Nassau County, New York, is planning to auction its sewer system. Yonkers, the state’s fourth-biggest city, spent $131 million from its reserves and refinanced its library. The next time those municipalities need that revenue to balance their budgets, it won’t be there.
U.S. local governments have increasingly relied on so-called one-shots to close budget gaps rather than fixing the chronic imbalances that cause them, Standard & Poor’s said in a report last month. The moves are hurting taxpayers and investors. Nassau, whose finances were taken over by a state board in 2011, has seen the penalty it pays over top-rated securities rise by more than 50 percent.
“One-shots are a dirty word in this business and people in the market take a dim view,” said Chris Mauro, head of U.S. municipal strategy at RBC Capital Markets in New York. “People want solid, recurring revenue streams.”
Since 2007, states have relied on $45.3 billion in one-time budget fixes, including federal aid and deferred payments, according to the Washington-based Center on Budget and Policy Priorities. Local governments have taken similar steps as the 18-month recession that ended in 2009 cut tax revenue and boosted deficits.
Over a five-year period, former Chicago Mayor Richard M. Daley leased thousands of parking meters, a toll highway and city-owned garages to raise $3.45 billion. Since leasing the meters in December 2008, Chicago has seen its relative borrowing costs balloon 12 times over.
Daley spent most of the revenue raised by the sale of the city’s assets before leaving office in May, handing incoming Mayor Rahm Emanuel a more than $600 million budget gap and little wriggle room. Like other municipalities, Chicago may be running out of one-shots, said Matt Dalton, who manages about $1 billion of munis at Belle Haven Investments Inc. in White Plains, New York.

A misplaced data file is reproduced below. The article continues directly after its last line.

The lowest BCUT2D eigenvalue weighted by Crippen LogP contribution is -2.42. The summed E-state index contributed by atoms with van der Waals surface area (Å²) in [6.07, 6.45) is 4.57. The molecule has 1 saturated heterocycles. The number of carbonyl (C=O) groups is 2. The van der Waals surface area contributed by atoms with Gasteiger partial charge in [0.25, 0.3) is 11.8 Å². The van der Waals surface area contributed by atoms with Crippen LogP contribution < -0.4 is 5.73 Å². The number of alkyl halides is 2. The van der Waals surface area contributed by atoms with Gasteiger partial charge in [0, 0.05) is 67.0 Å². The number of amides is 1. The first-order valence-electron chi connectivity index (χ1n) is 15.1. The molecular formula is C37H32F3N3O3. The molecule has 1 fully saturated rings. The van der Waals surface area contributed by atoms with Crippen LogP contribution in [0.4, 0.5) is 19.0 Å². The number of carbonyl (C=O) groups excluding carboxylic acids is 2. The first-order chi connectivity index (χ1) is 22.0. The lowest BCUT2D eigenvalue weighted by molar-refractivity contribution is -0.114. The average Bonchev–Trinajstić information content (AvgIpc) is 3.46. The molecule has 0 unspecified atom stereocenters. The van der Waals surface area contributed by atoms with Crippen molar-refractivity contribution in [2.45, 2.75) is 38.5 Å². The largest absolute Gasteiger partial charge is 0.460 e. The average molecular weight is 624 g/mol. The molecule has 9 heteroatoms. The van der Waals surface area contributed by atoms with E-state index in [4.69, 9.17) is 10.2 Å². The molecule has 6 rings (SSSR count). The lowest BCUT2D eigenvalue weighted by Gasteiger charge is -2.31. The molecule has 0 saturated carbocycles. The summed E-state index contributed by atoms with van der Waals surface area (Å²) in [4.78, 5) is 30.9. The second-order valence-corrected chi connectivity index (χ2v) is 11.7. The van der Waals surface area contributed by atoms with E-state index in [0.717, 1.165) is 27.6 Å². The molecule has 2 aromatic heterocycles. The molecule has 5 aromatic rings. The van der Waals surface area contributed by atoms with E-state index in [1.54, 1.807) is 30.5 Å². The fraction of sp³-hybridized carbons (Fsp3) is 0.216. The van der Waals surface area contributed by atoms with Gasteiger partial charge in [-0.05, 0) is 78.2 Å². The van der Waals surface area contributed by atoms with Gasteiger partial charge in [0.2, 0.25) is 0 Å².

“I don’t know what else they have left to sell,” Dalton said in a telephone interview. “You’ve got to pay attention to one-time spending items because they’re going to change things farther down the ledger. Chicago no longer has revenues from parking.”
One month after Chicago leased the meters, the city sold tax-exempt general-obligation bonds with a 20-year segment priced to yield 4.89 percent, according to data compiled by Bloomberg. That was seven basis points, or 0.07 percentage point, more than top-rated debt with similar maturities, according to a Bloomberg Fair Value index.
In its most recent issue in November, Chicago sold 20-year debt at 4.75 percent, or 86 basis points over the index.
‘Not the Way’
Nassau County, a Long Island suburb of New York City, isn’t done looking for one-time fixes. It’s planning to auction operation of its sewer system to private investors for about $1 billion, which would be the biggest one-shot ever for a New York municipality other than New York City, said George Marlin, a director of the state board overseeing the county’s finances.
“This is not the way to balance budgets or fix deficits,” Marlin said in a telephone interview.
A public-private partnership for the sewer system would help bridge long-term budget gaps and give the county time to bring revenue and expenses into balance, according to County Executive Edward Mangano. The transaction would also allow Nassau to retire $500 million in debt.